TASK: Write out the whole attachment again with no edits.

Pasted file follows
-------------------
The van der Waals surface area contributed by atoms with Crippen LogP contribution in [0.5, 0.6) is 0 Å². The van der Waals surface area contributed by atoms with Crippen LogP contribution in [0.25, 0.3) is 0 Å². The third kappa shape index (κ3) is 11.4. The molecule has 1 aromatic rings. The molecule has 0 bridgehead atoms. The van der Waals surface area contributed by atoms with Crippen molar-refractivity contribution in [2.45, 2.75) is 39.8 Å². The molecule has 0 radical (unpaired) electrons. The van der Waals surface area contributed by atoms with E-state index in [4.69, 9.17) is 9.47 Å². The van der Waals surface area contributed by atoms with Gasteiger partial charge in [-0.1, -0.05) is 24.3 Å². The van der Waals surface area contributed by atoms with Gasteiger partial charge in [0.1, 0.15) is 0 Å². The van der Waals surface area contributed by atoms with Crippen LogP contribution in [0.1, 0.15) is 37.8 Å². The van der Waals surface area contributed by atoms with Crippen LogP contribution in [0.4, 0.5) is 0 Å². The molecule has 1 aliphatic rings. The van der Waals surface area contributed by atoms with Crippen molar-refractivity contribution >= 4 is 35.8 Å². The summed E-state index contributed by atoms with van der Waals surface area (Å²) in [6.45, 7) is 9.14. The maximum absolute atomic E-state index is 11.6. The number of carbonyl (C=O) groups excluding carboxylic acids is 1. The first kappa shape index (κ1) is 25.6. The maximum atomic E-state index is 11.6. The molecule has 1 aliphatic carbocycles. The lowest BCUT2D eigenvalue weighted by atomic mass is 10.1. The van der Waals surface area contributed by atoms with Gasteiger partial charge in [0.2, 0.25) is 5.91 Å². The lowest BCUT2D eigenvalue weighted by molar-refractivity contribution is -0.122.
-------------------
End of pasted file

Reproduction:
The van der Waals surface area contributed by atoms with Crippen LogP contribution in [0.5, 0.6) is 0 Å². The van der Waals surface area contributed by atoms with Crippen LogP contribution in [0.25, 0.3) is 0 Å². The third kappa shape index (κ3) is 11.4. The molecule has 1 aromatic rings. The molecule has 0 bridgehead atoms. The van der Waals surface area contributed by atoms with Crippen molar-refractivity contribution in [2.45, 2.75) is 39.8 Å². The molecule has 0 radical (unpaired) electrons. The van der Waals surface area contributed by atoms with E-state index in [4.69, 9.17) is 9.47 Å². The van der Waals surface area contributed by atoms with Gasteiger partial charge in [-0.1, -0.05) is 24.3 Å². The van der Waals surface area contributed by atoms with Gasteiger partial charge in [0.1, 0.15) is 0 Å². The van der Waals surface area contributed by atoms with Crippen LogP contribution in [0.1, 0.15) is 37.8 Å². The van der Waals surface area contributed by atoms with Crippen LogP contribution in [0.4, 0.5) is 0 Å². The molecule has 1 aliphatic rings. The van der Waals surface area contributed by atoms with Crippen molar-refractivity contribution >= 4 is 35.8 Å². The summed E-state index contributed by atoms with van der Waals surface area (Å²) in [6.45, 7) is 9.14. The maximum absolute atomic E-state index is 11.6. The number of carbonyl (C=O) groups excluding carboxylic acids is 1. The first kappa shape index (κ1) is 25.6. The maximum atomic E-state index is 11.6. The molecule has 1 aliphatic carbocycles. The lowest BCUT2D eigenvalue weighted by atomic mass is 10.1. The van der Waals surface area contributed by atoms with Gasteiger partial charge in [0.2, 0.25) is 5.91 Å². The lowest BCUT2D eigenvalue weighted by molar-refractivity contribution is -0.122.